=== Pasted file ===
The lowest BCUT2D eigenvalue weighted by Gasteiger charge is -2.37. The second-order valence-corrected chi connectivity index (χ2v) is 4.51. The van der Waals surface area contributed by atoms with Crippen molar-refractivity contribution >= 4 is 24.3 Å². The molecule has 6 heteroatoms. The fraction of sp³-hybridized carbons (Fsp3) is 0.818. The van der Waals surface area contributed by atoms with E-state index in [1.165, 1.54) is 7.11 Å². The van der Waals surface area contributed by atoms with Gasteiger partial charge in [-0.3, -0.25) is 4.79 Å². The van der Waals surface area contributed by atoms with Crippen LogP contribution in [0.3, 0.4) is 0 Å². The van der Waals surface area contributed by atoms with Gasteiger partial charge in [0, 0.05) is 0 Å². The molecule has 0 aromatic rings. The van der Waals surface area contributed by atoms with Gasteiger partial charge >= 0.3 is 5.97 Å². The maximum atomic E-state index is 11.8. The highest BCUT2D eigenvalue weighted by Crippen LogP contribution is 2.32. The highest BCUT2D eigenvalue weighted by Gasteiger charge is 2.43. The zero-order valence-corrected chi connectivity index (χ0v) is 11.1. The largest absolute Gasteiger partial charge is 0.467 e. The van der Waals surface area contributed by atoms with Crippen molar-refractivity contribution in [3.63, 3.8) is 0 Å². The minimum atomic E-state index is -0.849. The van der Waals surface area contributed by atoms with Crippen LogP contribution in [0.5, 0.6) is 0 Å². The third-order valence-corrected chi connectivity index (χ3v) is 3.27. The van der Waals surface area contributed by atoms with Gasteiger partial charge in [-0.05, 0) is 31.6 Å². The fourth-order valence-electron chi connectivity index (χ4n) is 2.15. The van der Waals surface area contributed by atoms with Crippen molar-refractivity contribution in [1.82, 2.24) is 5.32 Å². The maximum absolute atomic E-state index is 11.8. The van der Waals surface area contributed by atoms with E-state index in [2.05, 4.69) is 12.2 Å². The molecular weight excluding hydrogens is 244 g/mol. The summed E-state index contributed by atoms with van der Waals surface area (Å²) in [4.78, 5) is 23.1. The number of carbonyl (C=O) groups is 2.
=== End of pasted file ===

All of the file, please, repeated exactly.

The lowest BCUT2D eigenvalue weighted by Gasteiger charge is -2.37. The second-order valence-corrected chi connectivity index (χ2v) is 4.51. The van der Waals surface area contributed by atoms with Crippen molar-refractivity contribution >= 4 is 24.3 Å². The molecule has 6 heteroatoms. The fraction of sp³-hybridized carbons (Fsp3) is 0.818. The van der Waals surface area contributed by atoms with E-state index in [1.165, 1.54) is 7.11 Å². The van der Waals surface area contributed by atoms with Gasteiger partial charge in [-0.3, -0.25) is 4.79 Å². The van der Waals surface area contributed by atoms with Crippen LogP contribution in [0.3, 0.4) is 0 Å². The van der Waals surface area contributed by atoms with Gasteiger partial charge in [0, 0.05) is 0 Å². The molecule has 0 aromatic rings. The van der Waals surface area contributed by atoms with Gasteiger partial charge >= 0.3 is 5.97 Å². The maximum atomic E-state index is 11.8. The highest BCUT2D eigenvalue weighted by Crippen LogP contribution is 2.32. The highest BCUT2D eigenvalue weighted by Gasteiger charge is 2.43. The zero-order valence-corrected chi connectivity index (χ0v) is 11.1. The largest absolute Gasteiger partial charge is 0.467 e. The van der Waals surface area contributed by atoms with Crippen molar-refractivity contribution in [3.63, 3.8) is 0 Å². The minimum atomic E-state index is -0.849. The van der Waals surface area contributed by atoms with Crippen LogP contribution in [0.5, 0.6) is 0 Å². The third-order valence-corrected chi connectivity index (χ3v) is 3.27. The van der Waals surface area contributed by atoms with Gasteiger partial charge in [-0.05, 0) is 31.6 Å². The fourth-order valence-electron chi connectivity index (χ4n) is 2.15. The van der Waals surface area contributed by atoms with Crippen molar-refractivity contribution in [1.82, 2.24) is 5.32 Å². The maximum absolute atomic E-state index is 11.8. The van der Waals surface area contributed by atoms with E-state index in [2.05, 4.69) is 12.2 Å². The molecular weight excluding hydrogens is 244 g/mol. The summed E-state index contributed by atoms with van der Waals surface area (Å²) in [4.78, 5) is 23.1. The number of carbonyl (C=O) groups is 2.